That aforementioned ham alongside compressed cantaloupe. Seared scallops that looked like caramelized marshmallows and melted away in a similar fashion. An Iberico pork cutlet in the street-food guise of a katsu sando (with yuzu kewpie on chili oil-griddled milk bread) — James Bond in deep cover.
All the while, staff was engaging and present. It was a party, for us and them, a level of care and engagement that is as much a part of the magic as what’s coming out of the kitchen.
“It’s not fancy; it’s focused,” says Alvarez. “It’s thoughtful. It’s a project of passion. But it’s not Eleven Madison Park. It’s not Alinea. It’s not even Bern’s from a ‘fancy’ level. It’s come as you are.”
Reservations? Definitely recommended, but Alvarez offers up some tips to maximize if you haven’t planned ahead.
“It’s still Tampa,” he jokes. “Everyone wants to eat at 7:30. Hit us a little earlier or a little later, and much of the time it works out.
Grand Cathedral Cigars
That I would recommend a cigar lounge for what constitutes as “a breather” is a testament to the religious experience that is Grand Cathedral Cigars.
Not just because it’s housed in a 115-year-old church, but it doesn’t hurt.
Is there a cooler place to smoke a cigar? Short of a time machine to take you to pre-Castro Havana, I’d venture that no, there is not. And definitely not around here.
“Tampa is the cigar capital of the world in the eyes of cigar consumers,” says proprietor Angela Yue, who leaped at the opportunity to lease the space, which housed insurance offices before she and her partner gave it new life, restoring some features, adding others — like the bar and 6,000 square feet of airy patio. Here, one can puff beneath towering oaks with ease.
Grand Cathedral opened earlier this year and is already an aficionado’s destination venue with one of the largest selections of Arturo Fuente Cigars in the world. In fact, the 108-year-old company’s HQ is right up the street.
I’m not much of a smoker, but my entry-level stogie — and this epic spot — could easily turn me into a regular, maybe even a day visitor. Loads of folks have turned the place into a workspace, showing up with laptops to enjoy a smoke or something from the espresso bar. Others bring clients for meetings. This is all public space, but on the second floor, Tampa’s first members-only cigar lounge awaits the highest rollers.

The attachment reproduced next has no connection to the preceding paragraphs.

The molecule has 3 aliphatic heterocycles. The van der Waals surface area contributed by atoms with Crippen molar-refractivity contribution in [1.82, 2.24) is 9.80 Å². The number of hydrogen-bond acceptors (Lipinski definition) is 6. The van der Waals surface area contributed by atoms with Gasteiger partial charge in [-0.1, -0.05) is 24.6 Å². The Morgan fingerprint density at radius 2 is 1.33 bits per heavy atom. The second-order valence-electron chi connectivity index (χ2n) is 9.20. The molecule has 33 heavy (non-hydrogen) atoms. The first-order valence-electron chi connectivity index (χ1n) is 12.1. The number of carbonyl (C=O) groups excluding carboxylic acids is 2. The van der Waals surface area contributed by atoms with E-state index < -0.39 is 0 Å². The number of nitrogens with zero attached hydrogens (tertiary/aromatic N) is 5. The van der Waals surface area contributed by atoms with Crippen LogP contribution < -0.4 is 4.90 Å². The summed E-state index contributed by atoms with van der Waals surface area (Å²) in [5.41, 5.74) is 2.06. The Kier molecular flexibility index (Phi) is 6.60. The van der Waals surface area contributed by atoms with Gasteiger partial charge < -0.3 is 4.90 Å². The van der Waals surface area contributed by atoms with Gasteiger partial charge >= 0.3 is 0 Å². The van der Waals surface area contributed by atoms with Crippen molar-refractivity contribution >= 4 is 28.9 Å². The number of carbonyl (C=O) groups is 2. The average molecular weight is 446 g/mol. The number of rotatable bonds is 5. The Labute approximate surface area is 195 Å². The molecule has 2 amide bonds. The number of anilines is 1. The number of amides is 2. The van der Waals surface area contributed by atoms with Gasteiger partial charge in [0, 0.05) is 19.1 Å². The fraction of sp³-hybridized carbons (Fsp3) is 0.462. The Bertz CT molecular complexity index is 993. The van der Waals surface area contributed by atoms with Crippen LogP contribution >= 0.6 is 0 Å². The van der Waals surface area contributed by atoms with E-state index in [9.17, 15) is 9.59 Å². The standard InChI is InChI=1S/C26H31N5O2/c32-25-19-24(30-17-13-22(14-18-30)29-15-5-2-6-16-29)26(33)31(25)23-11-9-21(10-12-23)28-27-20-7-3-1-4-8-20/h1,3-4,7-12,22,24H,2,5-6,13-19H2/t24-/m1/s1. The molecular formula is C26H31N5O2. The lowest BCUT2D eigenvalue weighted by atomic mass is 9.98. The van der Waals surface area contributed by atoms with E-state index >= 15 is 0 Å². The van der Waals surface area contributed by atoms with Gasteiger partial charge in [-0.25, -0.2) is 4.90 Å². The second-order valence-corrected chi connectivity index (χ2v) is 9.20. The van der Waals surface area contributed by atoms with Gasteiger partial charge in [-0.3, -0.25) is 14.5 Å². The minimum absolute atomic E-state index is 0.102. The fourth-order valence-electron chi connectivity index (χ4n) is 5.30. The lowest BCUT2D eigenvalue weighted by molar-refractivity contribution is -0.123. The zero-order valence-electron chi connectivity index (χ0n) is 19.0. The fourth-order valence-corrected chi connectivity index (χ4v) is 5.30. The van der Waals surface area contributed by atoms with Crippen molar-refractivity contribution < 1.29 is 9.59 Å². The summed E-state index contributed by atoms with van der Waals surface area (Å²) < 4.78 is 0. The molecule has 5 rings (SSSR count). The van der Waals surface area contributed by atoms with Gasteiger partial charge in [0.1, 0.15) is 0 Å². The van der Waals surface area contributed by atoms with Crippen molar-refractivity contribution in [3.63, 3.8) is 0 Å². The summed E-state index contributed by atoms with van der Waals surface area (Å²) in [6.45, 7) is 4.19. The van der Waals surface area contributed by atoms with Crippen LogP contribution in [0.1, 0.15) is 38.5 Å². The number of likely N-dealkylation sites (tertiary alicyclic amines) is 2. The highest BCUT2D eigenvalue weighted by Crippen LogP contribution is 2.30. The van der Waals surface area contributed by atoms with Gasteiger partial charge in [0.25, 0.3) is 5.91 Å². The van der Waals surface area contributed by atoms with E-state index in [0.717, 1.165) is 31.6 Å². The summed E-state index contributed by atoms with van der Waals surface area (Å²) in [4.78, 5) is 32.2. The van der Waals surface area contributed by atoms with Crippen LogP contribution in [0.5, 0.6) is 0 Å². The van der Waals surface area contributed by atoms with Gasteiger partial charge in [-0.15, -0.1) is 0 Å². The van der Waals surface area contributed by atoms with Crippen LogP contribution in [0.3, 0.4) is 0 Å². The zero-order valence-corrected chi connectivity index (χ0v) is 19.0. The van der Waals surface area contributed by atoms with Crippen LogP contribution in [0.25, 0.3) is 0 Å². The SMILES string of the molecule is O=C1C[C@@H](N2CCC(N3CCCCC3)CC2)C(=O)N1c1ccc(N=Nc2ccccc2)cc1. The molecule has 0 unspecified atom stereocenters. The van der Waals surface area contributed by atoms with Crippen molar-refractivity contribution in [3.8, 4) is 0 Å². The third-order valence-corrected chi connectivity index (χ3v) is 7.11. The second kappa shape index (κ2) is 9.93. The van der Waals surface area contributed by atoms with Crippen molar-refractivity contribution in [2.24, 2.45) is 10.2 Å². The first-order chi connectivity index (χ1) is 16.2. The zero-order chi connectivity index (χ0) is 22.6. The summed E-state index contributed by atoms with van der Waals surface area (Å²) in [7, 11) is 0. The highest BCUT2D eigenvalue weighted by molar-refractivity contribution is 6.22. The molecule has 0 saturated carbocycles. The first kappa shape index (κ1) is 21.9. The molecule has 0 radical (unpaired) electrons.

Guests on this night cut a swath through the demographic: young and old, male and female, friends in groups and couples out for a nightcap. Outside, the cathedral’s scarlet glow is magnetic and mystical beneath the moon. Alongside fine bourbon, the Fuente is a mellow digestif.
Yue is thrilled to be here, noting the community’s eager embrace. “Many of our customers have families with connections to the factories that were here,” she says. “Cigars are a way of life in Tampa. People here really know how to enjoy them.”
There’s a lot of new on this wild ride. For a sweet happy ending with a “simpler time” vibe, hit the walk-up window at Dairy Joy, which has been scooping smiles in South Tampa since 1958 — and still looks every bit the part.
Flavors a’plenty (cones, waffle bowls, milkshakes, etc.) — along with more recently added photo-ops like the sit-in cars — make the place as Instagram-worthy as newer venues, but between the glowing neon and rainbow-sprinkled soft serve, Dairy Joy’s been ready for its close-up since Day One.
Even so, you can put the phone down for this final, filling stop on the agenda. You’re going to need that extra hand for napkins, anyway.
If you go
Rene’s Mexican Kitchen: 4414 N. Nebraska Ave. in Tampa, 813-500-2110; renesmexicankitchen.com
Rooster & the Till: 6500 N. Florida Ave. in Tampa; 813-374-8940; roosterandthetill.com
Grand Cathedral Cigars: 2201 N. Florida Ave. in Tampa; 813-588-5448; grandcathedralcigars.com
Dairy Joy: 3813 S. Manhattan Ave. in Tampa; 813-839-5485; dairyjoytampa.com